Sunburns. Hands down, Dr. Freiman says the most common skin-related issue he sees with kids during the summer is sunburns.
To prevent this, keep kids out of the sun during peak hours, wear hats, light clothing, and apply sunscreen generously, rubbing it in thoroughly to cover all exposed areas. Parents often miss hidden places like behind the ears, on the back of the neck and hands, and the lip area. This can be especially difficult with a squirmy preschooler, but it’s important to prevent the painful burns.
Sunscreen should ideally be applied before sun exposure. But the reason sunburns are so common is that parents think if they forget to do so before they leave the house, it’s too late. “In the same way you drive a car and forget to put on the seatbelt,” Dr. Freiman analogizes, “it doesn’t mean you won’t put it on once you realize. You’ll put it on right away. It’s the same thing with sunscreen.”
Re-application is also often forgotten. It should be every two hours while exposed to the sun, or more frequently if the child is sweating a lot, and especially if he’s swimming.
If your child gets a sunburn, Dr. Freiman says to apply natural moisturizers, and stay out of the sun.
Mosquitoes love to prey on our little ones! Don’t forget to put insect repellant on the kids if you know you’ll be where the bugs are rampant. Check the label but most are safe for kids over the age of six months. If the child is bitten, there are topical ointments that can be used, or Dr. Freiman suggests seeking the advice of a dermatologist as there are prescription products that can help settle the after bite reaction more quickly.
A Catch 22 in the summer is the nasty heat rash, which can affect kids, too. They’re caused by sweating, swimming, and applying and reapplying sunscreen, especially the greasy kind.
If your child is prone to breakouts, look for sunscreens that are non-comedogenic, which means they won’t block pores, they’re non-irritating and hypoallergenic.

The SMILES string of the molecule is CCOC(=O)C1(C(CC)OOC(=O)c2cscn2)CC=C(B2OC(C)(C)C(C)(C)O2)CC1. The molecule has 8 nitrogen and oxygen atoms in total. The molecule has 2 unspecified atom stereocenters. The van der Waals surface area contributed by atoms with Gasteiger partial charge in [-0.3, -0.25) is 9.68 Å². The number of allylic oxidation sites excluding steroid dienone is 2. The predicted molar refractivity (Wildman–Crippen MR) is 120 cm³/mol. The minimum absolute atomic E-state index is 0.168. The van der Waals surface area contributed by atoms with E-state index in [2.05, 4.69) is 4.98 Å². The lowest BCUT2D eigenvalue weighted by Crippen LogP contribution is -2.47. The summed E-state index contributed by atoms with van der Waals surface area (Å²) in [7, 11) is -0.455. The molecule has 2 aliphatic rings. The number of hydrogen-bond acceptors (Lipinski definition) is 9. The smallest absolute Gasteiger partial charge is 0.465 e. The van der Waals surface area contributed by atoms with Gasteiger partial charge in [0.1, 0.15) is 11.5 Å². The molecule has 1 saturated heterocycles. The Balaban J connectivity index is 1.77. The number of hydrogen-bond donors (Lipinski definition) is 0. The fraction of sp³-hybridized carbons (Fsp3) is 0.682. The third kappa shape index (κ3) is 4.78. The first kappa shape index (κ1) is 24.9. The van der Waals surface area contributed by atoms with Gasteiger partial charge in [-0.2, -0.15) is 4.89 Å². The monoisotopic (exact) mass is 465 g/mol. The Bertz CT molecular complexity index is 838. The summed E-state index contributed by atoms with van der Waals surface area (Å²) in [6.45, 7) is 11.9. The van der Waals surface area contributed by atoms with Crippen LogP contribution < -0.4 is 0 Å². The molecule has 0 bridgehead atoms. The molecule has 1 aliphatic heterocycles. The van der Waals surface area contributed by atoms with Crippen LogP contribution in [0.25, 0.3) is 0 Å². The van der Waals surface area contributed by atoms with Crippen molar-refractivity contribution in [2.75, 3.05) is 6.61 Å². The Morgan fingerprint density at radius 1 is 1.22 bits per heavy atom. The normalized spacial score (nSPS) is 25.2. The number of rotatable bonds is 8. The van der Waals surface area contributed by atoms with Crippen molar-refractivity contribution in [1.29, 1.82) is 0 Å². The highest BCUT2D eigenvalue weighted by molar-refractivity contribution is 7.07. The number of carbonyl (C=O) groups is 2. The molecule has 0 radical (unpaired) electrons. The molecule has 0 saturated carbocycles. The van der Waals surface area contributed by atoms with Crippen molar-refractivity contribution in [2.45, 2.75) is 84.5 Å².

Kids typically prone to acne can also experience flare-ups during the summer months, especially if they use a lot of sunscreen on the face. But even just sweating a lot can cause a breakout. Dr. Freiman reinforces the need for proper hygiene, washing, and, if your teenager uses makeup, to only apply a light amount of a soluble kind.
It Can Happen
Dr. Freiman says older kids can sometimes get infections, like fungus on the feet, from excessive sweating. Proper hygiene, once again, is encouraged to prevent this.
More rare afflictions like sun allergies (rashes) and sun-induced hives can be tough to detect since they mimic other diseases. If your kids are getting recurrent rashes, have them evaluated by a dermatologist to see if it’s one of these more serious issues.
“Sometimes people think they have an allergy to sunscreen, but it could be a sun allergy,” Dr. Freiman explains. “There’s an important distinction.”
Severe sunburns are also more common than they should be, since they’re completely preventable. Dr. Freiman sees it most often with kids who are taking certain medications that can make them more sun sensitive, like some prescriptions for acne.
It’s worth noting one more very severe skin issue: melanoma, or skin cancer. The Canadian Dermatology Association estimates that we’ll see 6,500 new cases this year. It’s the most diagnosed form of cancer worldwide. And it’s fully preventable by following these, and other tips we’ve provided.